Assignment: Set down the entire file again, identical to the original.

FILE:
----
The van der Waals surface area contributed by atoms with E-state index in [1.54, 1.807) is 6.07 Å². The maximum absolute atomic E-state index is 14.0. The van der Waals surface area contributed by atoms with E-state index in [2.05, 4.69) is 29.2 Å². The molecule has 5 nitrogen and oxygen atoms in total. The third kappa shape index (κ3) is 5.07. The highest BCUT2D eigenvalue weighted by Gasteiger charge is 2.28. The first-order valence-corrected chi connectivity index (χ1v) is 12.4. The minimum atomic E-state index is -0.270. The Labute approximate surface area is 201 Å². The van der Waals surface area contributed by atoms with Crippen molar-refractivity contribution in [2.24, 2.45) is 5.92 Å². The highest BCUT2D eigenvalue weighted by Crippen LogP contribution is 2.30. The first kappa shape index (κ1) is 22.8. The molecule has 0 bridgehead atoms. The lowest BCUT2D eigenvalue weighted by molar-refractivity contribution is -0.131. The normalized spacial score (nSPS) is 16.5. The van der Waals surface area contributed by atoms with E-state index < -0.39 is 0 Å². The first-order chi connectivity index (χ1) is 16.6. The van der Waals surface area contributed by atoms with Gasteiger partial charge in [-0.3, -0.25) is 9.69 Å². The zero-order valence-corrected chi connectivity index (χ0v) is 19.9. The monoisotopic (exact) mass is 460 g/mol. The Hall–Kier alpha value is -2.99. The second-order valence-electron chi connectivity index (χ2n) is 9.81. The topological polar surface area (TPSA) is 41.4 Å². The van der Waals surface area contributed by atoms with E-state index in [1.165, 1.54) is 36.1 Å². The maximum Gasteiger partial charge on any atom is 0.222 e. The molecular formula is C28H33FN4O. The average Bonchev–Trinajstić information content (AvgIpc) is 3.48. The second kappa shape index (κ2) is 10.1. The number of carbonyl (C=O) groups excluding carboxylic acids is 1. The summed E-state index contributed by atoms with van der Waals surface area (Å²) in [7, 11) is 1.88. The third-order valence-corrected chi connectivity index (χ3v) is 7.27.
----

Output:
The van der Waals surface area contributed by atoms with E-state index in [1.54, 1.807) is 6.07 Å². The maximum absolute atomic E-state index is 14.0. The van der Waals surface area contributed by atoms with E-state index in [2.05, 4.69) is 29.2 Å². The molecule has 5 nitrogen and oxygen atoms in total. The third kappa shape index (κ3) is 5.07. The highest BCUT2D eigenvalue weighted by Gasteiger charge is 2.28. The first-order valence-corrected chi connectivity index (χ1v) is 12.4. The minimum atomic E-state index is -0.270. The Labute approximate surface area is 201 Å². The van der Waals surface area contributed by atoms with Crippen molar-refractivity contribution in [2.24, 2.45) is 5.92 Å². The highest BCUT2D eigenvalue weighted by Crippen LogP contribution is 2.30. The first kappa shape index (κ1) is 22.8. The molecule has 0 bridgehead atoms. The lowest BCUT2D eigenvalue weighted by molar-refractivity contribution is -0.131. The normalized spacial score (nSPS) is 16.5. The van der Waals surface area contributed by atoms with E-state index < -0.39 is 0 Å². The first-order chi connectivity index (χ1) is 16.6. The van der Waals surface area contributed by atoms with Gasteiger partial charge in [-0.3, -0.25) is 9.69 Å². The zero-order valence-corrected chi connectivity index (χ0v) is 19.9. The monoisotopic (exact) mass is 460 g/mol. The Hall–Kier alpha value is -2.99. The second-order valence-electron chi connectivity index (χ2n) is 9.81. The topological polar surface area (TPSA) is 41.4 Å². The van der Waals surface area contributed by atoms with E-state index in [1.165, 1.54) is 36.1 Å². The maximum Gasteiger partial charge on any atom is 0.222 e. The molecular formula is C28H33FN4O. The average Bonchev–Trinajstić information content (AvgIpc) is 3.48. The second kappa shape index (κ2) is 10.1. The number of carbonyl (C=O) groups excluding carboxylic acids is 1. The summed E-state index contributed by atoms with van der Waals surface area (Å²) in [7, 11) is 1.88. The third-order valence-corrected chi connectivity index (χ3v) is 7.27.